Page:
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Stop, Collaborate, and Listen/Notify

By:Dave Hubbard 11 Jan ’16

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One of the common problems that developers find themselves working through is that of getting two different systems to talk to each other. On a recent accounting project, we needed to synchronize an internal project tracking system (think Jira or Asana) to an external, cloud based accounting system. There are a number of ways to implement things like this, usually involving some type of queuing system with asynchronous polling, but we wanted to avoid the process of continuous polling and still have our data synchronized in near-real time. Enter PostgreSQL’s LISTEN/NOTIFY functionality.

The Usual Solution

When two systems need to talk to each other asynchronously, the typical pattern looks like this:

  1. An action is performed in System A that requires a subsequent action in system B.
  2. In the code on System A, after the action is performed, insert a row into a queue with all the information needed for the second system.
  3. System B periodically polls the queue looking for new entries and processes them.

This works reasonably well but given that the two systems are disconnected from each other, there will be a delay in processing of messages, based on how often System B checks for work to do. Of course, there are issues with this type of system, such as the overhead in constantly checking the queue for unprocessed entries, especially in cases where checking for new records will likely yield zero results. That’s a lot of round-trip queries for nothing. LISTEN/NOTIFY provides an alternative solution where processes can be told what to do, rather than polling for something to do.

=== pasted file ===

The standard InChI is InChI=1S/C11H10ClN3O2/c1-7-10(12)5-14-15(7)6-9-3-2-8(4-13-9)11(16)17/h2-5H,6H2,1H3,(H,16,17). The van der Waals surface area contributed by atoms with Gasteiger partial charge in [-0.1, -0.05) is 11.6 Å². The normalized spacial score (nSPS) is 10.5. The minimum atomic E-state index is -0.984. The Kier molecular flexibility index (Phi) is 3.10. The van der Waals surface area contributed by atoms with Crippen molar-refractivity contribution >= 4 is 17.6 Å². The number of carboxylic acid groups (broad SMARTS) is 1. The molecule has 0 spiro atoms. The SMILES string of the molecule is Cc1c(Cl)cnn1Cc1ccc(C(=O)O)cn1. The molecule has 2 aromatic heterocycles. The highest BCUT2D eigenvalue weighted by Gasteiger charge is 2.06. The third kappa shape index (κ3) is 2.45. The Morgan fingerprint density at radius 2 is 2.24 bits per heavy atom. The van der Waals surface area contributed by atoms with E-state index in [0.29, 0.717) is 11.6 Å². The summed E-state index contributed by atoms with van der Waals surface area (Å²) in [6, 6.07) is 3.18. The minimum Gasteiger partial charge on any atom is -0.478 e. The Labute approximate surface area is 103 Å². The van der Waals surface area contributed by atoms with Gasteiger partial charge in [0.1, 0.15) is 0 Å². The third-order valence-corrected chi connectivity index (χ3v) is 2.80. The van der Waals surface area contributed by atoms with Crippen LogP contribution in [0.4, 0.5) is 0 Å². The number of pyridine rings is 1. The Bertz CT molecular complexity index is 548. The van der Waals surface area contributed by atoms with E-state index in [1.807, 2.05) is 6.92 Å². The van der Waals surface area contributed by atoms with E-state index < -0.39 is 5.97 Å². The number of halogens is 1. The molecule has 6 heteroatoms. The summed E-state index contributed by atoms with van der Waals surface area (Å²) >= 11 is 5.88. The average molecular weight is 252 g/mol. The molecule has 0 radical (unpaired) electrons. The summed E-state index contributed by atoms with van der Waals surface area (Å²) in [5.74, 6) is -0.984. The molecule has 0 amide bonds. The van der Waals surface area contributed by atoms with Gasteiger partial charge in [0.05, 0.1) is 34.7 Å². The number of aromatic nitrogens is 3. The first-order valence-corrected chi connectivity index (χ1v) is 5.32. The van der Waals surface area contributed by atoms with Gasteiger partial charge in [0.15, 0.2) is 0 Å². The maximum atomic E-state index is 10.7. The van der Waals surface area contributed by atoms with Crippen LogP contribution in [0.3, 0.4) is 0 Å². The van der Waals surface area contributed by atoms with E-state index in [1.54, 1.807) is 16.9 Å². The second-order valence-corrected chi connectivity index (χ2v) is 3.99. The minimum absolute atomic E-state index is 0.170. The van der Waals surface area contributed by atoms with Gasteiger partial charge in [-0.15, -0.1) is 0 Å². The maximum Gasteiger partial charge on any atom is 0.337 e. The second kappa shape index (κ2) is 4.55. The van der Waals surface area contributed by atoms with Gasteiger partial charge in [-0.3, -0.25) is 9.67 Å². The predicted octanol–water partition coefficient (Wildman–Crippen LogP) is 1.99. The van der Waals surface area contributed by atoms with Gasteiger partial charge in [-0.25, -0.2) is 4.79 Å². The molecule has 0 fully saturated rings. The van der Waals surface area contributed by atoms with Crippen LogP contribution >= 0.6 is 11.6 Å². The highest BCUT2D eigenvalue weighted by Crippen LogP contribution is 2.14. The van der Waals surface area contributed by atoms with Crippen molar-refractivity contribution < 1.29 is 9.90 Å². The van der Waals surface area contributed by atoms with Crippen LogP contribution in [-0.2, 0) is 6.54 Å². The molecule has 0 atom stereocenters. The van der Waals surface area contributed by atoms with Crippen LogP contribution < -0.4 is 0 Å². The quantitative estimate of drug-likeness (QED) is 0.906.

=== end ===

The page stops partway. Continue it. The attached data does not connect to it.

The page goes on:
What Sorcery Is This?

Despite being available from at least as far back as the original Postgres95 release, LISTEN/NOTIFY is a somewhat unknown notification system that comes bundled inside PostgreSQL. With LISTEN/NOTIFY, multiple listeners can watch a given channel for messages and receive them instantly when another process (or even the same process) issues a notification. For those familiar with RabbitMQ or similar distributed messaging systems, this is analogous to a fanout exchange.

In this project our messaging needs are fairly simple; we would like to have actions that occur within the project tracking system kick off actions in the external cloud accounting system. Passing basic messages around like this is a perfect job for LISTEN/NOTIFY because we can solve the job of message passing without the operational overhead of setting up an additional queuing system.

For basic use a process can register itself to receive messages on a channel by issuing a simple SQL command. Our accounting system listener might do something like this:

LISTEN accounts;

Since PostgreSQL creates channels for us on first use, we don’t need to worry about pre-declaring a channel that we want to listen on. Once the process is listening on a channel, any process (even the same one) can send a message on the channel to communicate with the listener. The listener will continue to receive notifications on this channel until stopped with the UNLISTEN command.

Sending a message is also quite simple:

NOTIFY accounts, ‘2 hours posted on Contract ID 1234’;

Anything listening to the ‘accounts’ channel will then immediately receive the following, without needing to check or poll:

Asynchronous notification "accounts" with payload 
"2 hours posted on Contract ID 1234" received from server process with PID 219.

Using the NOTIFY statement in this way requires a basic string as the payload; we’ll dive a bit more into ways to generate more descriptive payloads later.

A Sample Implementation

Basic usage requires something to issue the notification and something to listen for it. In most cases you will want to set up a long-running listener to wait for activity on a database connection. Many languages provide this sort of construct; in this particular implementation we chose Perl. The basic blueprint looks like this: